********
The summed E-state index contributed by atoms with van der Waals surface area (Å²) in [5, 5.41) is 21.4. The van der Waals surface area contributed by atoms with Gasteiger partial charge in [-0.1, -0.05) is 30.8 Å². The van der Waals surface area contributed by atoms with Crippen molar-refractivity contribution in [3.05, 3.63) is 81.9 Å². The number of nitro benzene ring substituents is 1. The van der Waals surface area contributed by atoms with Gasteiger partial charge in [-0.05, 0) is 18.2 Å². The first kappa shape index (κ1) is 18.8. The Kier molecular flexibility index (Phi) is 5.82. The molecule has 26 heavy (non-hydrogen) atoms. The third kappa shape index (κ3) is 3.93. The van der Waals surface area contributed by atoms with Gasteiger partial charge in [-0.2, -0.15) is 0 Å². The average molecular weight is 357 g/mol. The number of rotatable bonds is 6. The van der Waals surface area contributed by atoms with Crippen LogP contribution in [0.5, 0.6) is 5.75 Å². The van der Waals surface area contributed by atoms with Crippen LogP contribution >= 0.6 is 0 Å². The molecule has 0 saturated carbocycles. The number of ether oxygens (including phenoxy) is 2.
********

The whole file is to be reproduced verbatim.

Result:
The summed E-state index contributed by atoms with van der Waals surface area (Å²) in [5, 5.41) is 21.4. The van der Waals surface area contributed by atoms with Gasteiger partial charge in [-0.1, -0.05) is 30.8 Å². The van der Waals surface area contributed by atoms with Crippen molar-refractivity contribution in [3.05, 3.63) is 81.9 Å². The number of nitro benzene ring substituents is 1. The van der Waals surface area contributed by atoms with Gasteiger partial charge in [-0.05, 0) is 18.2 Å². The first kappa shape index (κ1) is 18.8. The Kier molecular flexibility index (Phi) is 5.82. The molecule has 26 heavy (non-hydrogen) atoms. The third kappa shape index (κ3) is 3.93. The van der Waals surface area contributed by atoms with Gasteiger partial charge in [-0.2, -0.15) is 0 Å². The average molecular weight is 357 g/mol. The number of rotatable bonds is 6. The van der Waals surface area contributed by atoms with Crippen LogP contribution in [0.5, 0.6) is 5.75 Å². The van der Waals surface area contributed by atoms with Crippen LogP contribution >= 0.6 is 0 Å². The molecule has 0 saturated carbocycles. The number of ether oxygens (including phenoxy) is 2.